Hi, (we actually chatted via email a couple weeks back)

I'm buying a new home from Minto and I'll be doing my own basement too in the new year.

Minto is framing all exterior walls in the basement for me, and the insulation/vapor-barrier will be run 2 feet below the frost line which is according to spec. The Minto guy told me that if they were finishing the basement for me they would insulate all the way to the floor. So my understanding is building code does not require insulation vapor/barrier all the way to the floor, but I'll be doing it regardless.

There was a Mike Holmes (Holmes On Homes, you might be able to watch the episode on hgtv.ca) on last week where they did a guy's basement; Holmes put 2" foam board to all exterior wall concrete, filled all gaps with spray foam, then taped over all foamed gaps. Then he built the walls with wooden 2x4 on top of the board. He also mentioned not to use metal studs on exterior walls because they get cold and there'd be a moisture problem, but he did use metal to frame around the air-duct/bulkheads.

Also, he used 1" foam board on the floor (sprayed and taped all gaps), then placed tongue-and-groove plywood over the foam board and screwed the plywood right into the concrete floor.

Minto, by the way, doesn't put in any floor when they finish a basement. They put the underlay and the carpet right on the concrete (which is what I'm planning on doing).

I also visited a carpet/flooring place on Eagleson, Kanata (don't remember the name, it's south on Eagleson from the Queensway, in a strip mall on the right next to the "Rideau Restaurant"). The guy there (who seemed very knowledgable) told me just to do a good underlay and then carpet right on the concrete, he said it'll be fine. He also gave me the name of a contractor that they use when they need work done as part of an install and he highly recommended him (the guy's name was something like Dave Lee ... email me and I can get you the name/number).

One last thing, there's a Minto model called Hathaway in Morgan's Grant, Kanata that has a finished basement. You can visit that model to take a look at how Minto finishes a basement. Good luck!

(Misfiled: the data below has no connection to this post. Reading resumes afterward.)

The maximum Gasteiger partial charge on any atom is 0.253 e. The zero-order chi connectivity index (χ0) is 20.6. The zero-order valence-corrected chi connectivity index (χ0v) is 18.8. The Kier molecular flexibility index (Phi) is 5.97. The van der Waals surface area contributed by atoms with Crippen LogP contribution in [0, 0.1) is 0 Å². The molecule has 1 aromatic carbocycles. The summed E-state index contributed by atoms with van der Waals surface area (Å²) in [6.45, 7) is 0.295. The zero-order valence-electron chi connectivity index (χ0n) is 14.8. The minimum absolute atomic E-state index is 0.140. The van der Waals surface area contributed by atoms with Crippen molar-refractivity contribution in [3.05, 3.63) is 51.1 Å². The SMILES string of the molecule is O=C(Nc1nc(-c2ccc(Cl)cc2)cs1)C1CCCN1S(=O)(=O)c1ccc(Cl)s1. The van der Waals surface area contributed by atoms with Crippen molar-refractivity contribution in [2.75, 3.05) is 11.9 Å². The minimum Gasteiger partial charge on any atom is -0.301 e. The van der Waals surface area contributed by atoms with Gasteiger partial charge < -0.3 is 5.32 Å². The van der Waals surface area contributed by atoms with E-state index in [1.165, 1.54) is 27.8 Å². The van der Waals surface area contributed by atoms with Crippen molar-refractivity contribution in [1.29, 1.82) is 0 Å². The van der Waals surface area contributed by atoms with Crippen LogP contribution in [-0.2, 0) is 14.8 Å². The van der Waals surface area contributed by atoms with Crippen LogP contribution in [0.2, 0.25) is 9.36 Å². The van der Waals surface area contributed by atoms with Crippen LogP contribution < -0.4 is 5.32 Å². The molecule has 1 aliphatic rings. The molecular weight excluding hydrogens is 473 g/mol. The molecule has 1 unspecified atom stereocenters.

Hope this helps!
 

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Discussion Starter · #19 ·
boxlight said:
Hi, (we actually chatted via email a couple weeks back)
Yes, I recall. I guess you've gathered by now that you shouldn't go with SHC! ;) I wish you the best of luck with your reno! :)

-----------------------------------
Last night, my wife and I ended up hiring the contractor discussed above (starting in post #9). He's extremely pleasant to deal with, the plan he drew up for us is much more elegant than what we had originally envisioned, and the price is VERY reasonable and quite a bit less than what SHC was going to charge us.

Although he recommends insulating to within 12-16" of the floor, at our request he will insulate to floor level for no extra charge. He will also fully insulate the ceiling/bulkheads and inside walls (separating our finished area from the furnace room and unfinished area) and will lay down a dimpled subfloor in the entire finished area.

He'll confirm with us today or tomorrow whether he is able to start as early as next week. If all goes well, we'll have our new basement in 4-6 weeks! :D (I'll post additional before/during/after updates/pics in this thread as the project progresses.)

Thanks to everyone for their input!
 

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If all goes well, we'll have our new basement in 4-6 weeks!

Great! When you're done, if you're happy, maybe I'll see if your guy is available to help me out too. :)

I'd enjoy seeing the new floorplan design you're going with.